Nick Smith - Nelson MP, Minister National Government

nick4nelson@parliament.govt.nz

Spectacular additions to Kahurangi National Park

22/07/2016

 

Spectacular additions to Kahurangi National Park
Five new pristine areas of forest and coastline totalling 897 hectares has today been added to the Kahurangi National Park, Nelson MP and Environment Minister Dr Nick Smith says.
“These five significant areas belong in the Kahurangi National Park and add to its splendour and integrity. This is unfinished business from when I advocated for the park’s creation in the 1990s. These areas were considered then but were not able to be included because of their ownership status, being subject to mining permits or been insufficiently investigated.”
These five additions are:
204ha west of Pakawau on the south-east of Whanganui Inlet opposite the outlet to the Tasman Sea, an area renowned for being one of New Zealand’s most pristine coastal harbours.
330ha of wild coastal land at Big River, completing the protected status from the mountains to the sea surrounding Kahurangi Point.
68ha of a coastal area known as Harwood Block, south of Kahurangi Point, completing the full protection of the coastal area from Kohaihai to Kahurangi Point.
246ha of inland forest just west of Collingwood, known as West Burnett, surrounded by the Kahurangi National Park, with high-value virgin forest and regionally rare species.
49ha of highland bush adjacent to the Cobb Dam, surrounded by the Kahurangi National Park, known as the Steatite Block.
“The first of these areas have been progressively purchased from their private owners by the Government through the Nature Heritage Fund. The last two areas were owned by the Government when the park investigation began but were not included because of potential mining issues. The mining permit on the Steatite Block was surrendered in 2014.
“All five areas were recommended for addition to the national park by the Nelson-Marlborough Conservation Board and the New Zealand Conservation Authority, after consultation with local iwi. The Governor-General approved the decision on 20 June 2016.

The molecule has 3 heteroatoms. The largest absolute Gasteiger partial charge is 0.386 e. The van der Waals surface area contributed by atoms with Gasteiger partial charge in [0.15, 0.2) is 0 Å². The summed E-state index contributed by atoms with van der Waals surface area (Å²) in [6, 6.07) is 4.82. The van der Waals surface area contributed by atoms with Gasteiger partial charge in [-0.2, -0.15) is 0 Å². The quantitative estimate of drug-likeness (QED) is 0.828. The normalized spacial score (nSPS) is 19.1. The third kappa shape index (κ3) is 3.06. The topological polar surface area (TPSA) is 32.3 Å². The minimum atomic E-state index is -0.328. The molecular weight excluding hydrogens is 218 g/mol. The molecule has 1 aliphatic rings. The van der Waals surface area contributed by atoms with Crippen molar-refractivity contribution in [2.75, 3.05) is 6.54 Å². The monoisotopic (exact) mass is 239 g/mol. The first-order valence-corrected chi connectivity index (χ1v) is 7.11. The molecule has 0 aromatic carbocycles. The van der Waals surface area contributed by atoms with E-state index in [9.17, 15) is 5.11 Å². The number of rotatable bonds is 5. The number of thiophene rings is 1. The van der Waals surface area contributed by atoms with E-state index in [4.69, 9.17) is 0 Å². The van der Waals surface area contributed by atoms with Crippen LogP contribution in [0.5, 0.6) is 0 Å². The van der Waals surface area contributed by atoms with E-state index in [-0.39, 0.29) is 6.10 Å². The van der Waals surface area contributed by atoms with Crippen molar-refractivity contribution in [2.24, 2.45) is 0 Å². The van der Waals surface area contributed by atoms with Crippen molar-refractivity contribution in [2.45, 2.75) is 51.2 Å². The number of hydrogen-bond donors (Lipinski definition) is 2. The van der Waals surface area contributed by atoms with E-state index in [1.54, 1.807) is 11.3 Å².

“The Kahurangi National Park is New Zealand’s second largest and is renowned for its diversity. There is not a park anywhere in the world that has all the features of Kahurangi, with its wild coastlines, stunning estuaries, massive limestone escarpments, snowy mountains, tussock downs, huge river rapids, pure springs and deep caves. These are the most significant additions to the park since it was established 20 years ago and add to its special character,” Dr Smith says.

Five new pristine areas of forest and coastline totalling 897 hectares has today been added to the Kahurangi National Park, Nelson MP and Environment Minister Dr Nick Smith says.

“These five significant areas belong in the Kahurangi National Park and add to its splendour and integrity. This is unfinished business from when I advocated for the park’s creation in the 1990s. These areas were considered then but were not able to be included because of their ownership status, being subject to mining permits or been insufficiently investigated.”

These five additions are:

204ha west of Pakawau on the south-east of Whanganui Inlet opposite the outlet to the Tasman Sea, an area renowned for being one of New Zealand’s most pristine coastal harbours.

330ha of wild coastal land at Big River, completing the protected status from the mountains to the sea surrounding Kahurangi Point.

68ha of a coastal area known as Harwood Block, south of Kahurangi Point, completing the full protection of the coastal area from Kohaihai to Kahurangi Point.

246ha of inland forest just west of Collingwood, known as West Burnett, surrounded by the Kahurangi National Park, with high-value virgin forest and regionally rare species.

49ha of highland bush adjacent to the Cobb Dam, surrounded by the Kahurangi National Park, known as the Steatite Block.

“The first of these areas have been progressively purchased from their private owners by the Government through the Nature Heritage Fund. The last two areas were owned by the Government when the park investigation began but were not included because of potential mining issues. The mining permit on the Steatite Block was surrendered in 2014.

“All five areas were recommended for addition to the national park by the Nelson-Marlborough Conservation Board and the New Zealand Conservation Authority, after consultation with local iwi. The Governor-General approved the decision on 20 June 2016. 

“The Kahurangi National Park is New Zealand’s second largest and is renowned for its diversity. There is not a park anywhere in the world that has all the features of Kahurangi, with its wild coastlines, stunning estuaries, massive limestone escarpments, snowy mountains, tussock downs, huge river rapids, pure springs and deep caves. These are the most significant additions to the park since it was established 20 years ago and add to its special character,” Dr Smith says.

 

 

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